Urban Stream Management Strategy for Fayetteville, AR

4-Year Physical and Biological Stream Assessment and Monitoring Program for the City of Fayetteville

The City of Fayetteville  has undergone rapid growth in the past decade, resulting in large scale changes in land use across the metropolitan area. In order to understand how stream ecological services were being impacted by this growth, the City of Fayetteville (City) contracted with the University of Arkansas Division of Agriculture Center for Agricultural and Rural Sustainability (CARS) to perform an assessment of the impact of land use change on stream ecological services in 2004.  The Center established benchmark values for streams in 2004 and monitored these streams for the following three years, through 2007. Urban stream characteristics assessed in this investigation included geomorphology, habitat quality, quality of floodplain/riparian zone and quality of the benthic macroinvertebrate community. These characteristics were measured at more than 30 locations for four years.  Observations were compared to the benchmark year (2004) to quantify changes in stream ecosystem services. Measures of change included increases and/or decreases in erosion,  riparian vegetation, benthic macroinvertebrate community diversity, and algal production.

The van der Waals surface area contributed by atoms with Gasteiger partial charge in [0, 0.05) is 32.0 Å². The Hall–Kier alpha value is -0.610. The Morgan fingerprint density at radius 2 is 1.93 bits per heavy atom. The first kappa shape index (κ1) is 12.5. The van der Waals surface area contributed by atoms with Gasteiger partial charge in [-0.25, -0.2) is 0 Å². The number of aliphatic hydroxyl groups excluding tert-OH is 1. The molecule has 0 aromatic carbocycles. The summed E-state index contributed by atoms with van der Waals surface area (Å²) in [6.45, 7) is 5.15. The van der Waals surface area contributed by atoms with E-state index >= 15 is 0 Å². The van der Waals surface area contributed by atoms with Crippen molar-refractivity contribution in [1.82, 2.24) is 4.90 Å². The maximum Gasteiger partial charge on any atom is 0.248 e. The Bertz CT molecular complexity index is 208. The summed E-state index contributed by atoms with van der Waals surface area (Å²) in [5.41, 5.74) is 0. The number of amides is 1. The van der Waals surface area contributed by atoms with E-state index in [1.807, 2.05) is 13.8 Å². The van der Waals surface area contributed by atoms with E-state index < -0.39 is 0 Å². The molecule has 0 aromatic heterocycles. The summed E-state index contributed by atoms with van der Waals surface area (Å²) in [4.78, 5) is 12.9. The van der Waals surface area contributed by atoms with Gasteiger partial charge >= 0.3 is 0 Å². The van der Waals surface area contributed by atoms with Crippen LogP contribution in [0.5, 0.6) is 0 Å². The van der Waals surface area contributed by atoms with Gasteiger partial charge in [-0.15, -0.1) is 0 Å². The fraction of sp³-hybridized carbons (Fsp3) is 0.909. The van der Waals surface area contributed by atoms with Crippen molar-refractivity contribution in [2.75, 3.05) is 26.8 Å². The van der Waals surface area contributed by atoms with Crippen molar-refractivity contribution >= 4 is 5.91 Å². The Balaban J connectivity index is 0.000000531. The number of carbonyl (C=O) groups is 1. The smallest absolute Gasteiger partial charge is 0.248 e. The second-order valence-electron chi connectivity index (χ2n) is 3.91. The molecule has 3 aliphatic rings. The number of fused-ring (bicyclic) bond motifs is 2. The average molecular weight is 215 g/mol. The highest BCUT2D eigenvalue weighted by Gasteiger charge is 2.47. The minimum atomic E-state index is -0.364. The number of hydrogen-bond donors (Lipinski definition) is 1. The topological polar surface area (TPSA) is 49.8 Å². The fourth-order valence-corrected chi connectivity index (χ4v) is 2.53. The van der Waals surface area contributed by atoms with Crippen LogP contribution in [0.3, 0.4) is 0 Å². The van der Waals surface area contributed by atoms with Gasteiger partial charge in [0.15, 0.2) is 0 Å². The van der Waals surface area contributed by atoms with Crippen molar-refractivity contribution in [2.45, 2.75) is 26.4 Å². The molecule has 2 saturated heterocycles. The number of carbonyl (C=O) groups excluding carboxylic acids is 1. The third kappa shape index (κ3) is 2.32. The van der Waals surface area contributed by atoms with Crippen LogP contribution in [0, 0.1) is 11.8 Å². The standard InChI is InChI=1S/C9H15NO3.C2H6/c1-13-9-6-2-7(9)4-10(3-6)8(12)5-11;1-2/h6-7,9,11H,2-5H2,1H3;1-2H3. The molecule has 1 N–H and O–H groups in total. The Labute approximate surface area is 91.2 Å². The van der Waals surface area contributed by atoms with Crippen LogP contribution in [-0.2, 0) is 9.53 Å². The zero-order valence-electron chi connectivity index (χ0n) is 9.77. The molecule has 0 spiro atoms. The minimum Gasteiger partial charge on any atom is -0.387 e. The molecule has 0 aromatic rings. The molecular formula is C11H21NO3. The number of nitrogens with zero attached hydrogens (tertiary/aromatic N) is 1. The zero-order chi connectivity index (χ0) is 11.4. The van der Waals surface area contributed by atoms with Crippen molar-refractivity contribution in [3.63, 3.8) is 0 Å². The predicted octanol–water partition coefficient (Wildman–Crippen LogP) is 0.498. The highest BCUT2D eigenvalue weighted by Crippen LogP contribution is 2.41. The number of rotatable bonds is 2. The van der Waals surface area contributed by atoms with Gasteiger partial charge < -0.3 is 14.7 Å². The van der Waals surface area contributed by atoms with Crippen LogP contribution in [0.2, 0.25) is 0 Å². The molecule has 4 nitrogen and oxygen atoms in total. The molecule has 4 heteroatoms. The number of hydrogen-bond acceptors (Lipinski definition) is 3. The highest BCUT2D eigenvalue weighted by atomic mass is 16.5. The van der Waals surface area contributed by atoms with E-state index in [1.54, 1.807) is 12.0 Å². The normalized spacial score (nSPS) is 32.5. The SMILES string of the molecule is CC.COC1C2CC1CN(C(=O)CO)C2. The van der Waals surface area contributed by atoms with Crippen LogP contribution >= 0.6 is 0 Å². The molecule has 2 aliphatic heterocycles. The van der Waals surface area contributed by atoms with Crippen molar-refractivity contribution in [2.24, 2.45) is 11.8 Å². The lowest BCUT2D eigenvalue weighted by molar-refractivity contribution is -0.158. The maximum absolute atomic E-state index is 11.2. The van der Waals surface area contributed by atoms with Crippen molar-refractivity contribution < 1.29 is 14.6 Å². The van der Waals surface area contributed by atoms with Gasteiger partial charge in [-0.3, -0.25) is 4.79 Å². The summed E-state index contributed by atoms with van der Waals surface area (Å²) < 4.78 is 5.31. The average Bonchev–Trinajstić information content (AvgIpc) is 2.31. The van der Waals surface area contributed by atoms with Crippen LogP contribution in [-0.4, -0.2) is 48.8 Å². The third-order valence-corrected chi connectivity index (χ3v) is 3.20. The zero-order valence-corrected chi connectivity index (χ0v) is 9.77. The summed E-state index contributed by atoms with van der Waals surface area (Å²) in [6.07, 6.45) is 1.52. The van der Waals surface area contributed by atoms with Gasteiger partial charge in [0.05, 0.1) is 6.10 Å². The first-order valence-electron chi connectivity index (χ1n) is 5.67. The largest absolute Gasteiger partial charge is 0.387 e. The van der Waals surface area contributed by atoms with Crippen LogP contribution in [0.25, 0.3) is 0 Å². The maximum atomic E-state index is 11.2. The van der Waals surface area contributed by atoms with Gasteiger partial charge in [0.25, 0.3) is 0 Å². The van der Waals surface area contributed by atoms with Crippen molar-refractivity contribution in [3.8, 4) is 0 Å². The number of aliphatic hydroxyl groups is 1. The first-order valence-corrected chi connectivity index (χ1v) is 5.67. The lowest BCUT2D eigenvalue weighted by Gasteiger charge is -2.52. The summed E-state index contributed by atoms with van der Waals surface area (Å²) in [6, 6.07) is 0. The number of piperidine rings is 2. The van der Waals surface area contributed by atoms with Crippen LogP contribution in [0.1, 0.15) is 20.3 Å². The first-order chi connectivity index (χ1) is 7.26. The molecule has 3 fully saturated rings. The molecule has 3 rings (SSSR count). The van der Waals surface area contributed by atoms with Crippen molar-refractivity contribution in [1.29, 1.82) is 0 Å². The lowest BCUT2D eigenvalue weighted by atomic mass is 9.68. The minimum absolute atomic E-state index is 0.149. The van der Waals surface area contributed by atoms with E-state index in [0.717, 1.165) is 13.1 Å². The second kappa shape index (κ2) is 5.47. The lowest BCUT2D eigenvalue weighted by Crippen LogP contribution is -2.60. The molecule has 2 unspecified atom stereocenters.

Results of this study show that streams in Fayetteville have been impacted to varying degrees by urban development.  All sites analyzed would score relatively low if compared to an unimpacted reference site. High relative condition sites were typically small to medium sized watersheds with relatively low urban land use and low riparian disturbance.  Low relative  condition sites were typically watersheds with relatively high urban land use and high riparian disturbance.

The City of Fayetteville helped fund this project.

Marty Matlock, 479-575-2849, mmatlock@uark.edu